These Places Are Bound to Burn and People Keep Moving There
Firefighters monitor a controlled burn from a bulldozer in California, U.S. (Photographer: Philip Pacheco/Bloomberg)

These Places Are Bound to Burn and People Keep Moving There


As climate change contributes to ever-worsening fire seasons in the Western U.S., more people are moving to the very areas most likely to burn.

Of the 15 counties with the highest risk of fire by 2050, two-thirds have growing populations, according to a new analysis from ClimateCheck, a startup that gives people access to climate data about individual properties.

In Placer County, California, near Sacramento, for instance, the number of residents climbed by 7% from 2013 to 2018, despite the fact that the area is tied for the highest fire risk in the nation, the company found. Morgan County, Utah, northeast of Salt Lake City, will also be among the most prone to burning, saw its population increase by 17.5% in the period.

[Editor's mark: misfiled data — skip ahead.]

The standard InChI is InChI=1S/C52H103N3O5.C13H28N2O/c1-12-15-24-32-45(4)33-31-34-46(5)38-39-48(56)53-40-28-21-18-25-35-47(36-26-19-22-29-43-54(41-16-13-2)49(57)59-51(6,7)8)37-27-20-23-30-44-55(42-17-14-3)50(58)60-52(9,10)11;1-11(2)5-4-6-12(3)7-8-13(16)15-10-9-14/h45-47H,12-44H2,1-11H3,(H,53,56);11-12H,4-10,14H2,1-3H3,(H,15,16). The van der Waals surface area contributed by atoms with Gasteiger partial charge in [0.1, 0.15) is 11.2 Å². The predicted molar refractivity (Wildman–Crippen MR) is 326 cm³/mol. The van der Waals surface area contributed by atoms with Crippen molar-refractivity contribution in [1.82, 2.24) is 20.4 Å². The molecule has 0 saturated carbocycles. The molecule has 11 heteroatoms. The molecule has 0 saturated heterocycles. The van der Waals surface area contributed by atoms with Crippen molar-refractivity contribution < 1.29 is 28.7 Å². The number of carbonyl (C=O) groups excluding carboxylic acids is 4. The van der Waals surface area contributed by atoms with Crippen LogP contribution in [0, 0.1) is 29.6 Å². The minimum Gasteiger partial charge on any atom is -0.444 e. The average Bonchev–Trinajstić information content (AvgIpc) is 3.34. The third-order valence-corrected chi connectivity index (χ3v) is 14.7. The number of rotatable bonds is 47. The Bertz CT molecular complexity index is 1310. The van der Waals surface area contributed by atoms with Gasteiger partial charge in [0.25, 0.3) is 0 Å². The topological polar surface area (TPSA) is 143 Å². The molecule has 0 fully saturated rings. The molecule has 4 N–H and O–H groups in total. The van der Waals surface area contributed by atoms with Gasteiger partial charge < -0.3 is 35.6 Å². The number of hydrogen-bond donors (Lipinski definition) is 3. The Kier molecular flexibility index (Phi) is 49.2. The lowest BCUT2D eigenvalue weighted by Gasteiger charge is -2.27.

These Places Are Bound to Burn and People Keep Moving There

The data underscore a troubling pattern that wildfire experts have long acknowledged: Not only is the risk of devastating conflagrations climbing as the planet warms, but people are making the situation worse by moving into areas that are prone to catch fire, either in pursuit of a more bucolic setting or because they’re being priced out of areas closer to cities.

ClimateCheck is hoping that its service will help people make more informed decisions when they decide where to live. The company takes the latest academic and government research and translates it into easy-to-read metrics about a property’s risk for everything from drought to flooding to wildfires.

Already, mortgage companies, insurers and other businesses are starting to build climate data into their decision-making, putting consumers at a disadvantage if they don’t have similar information, said Skylar Olsen, the principal economist for ClimateCheck, who previously worked at Zillow Group Inc.

“Markets can’t respond if no one knows,” she said. “There’s an information asymmetry here so that it’s hard for people to adjust their behavior.”

©2020 Bloomberg L.P.

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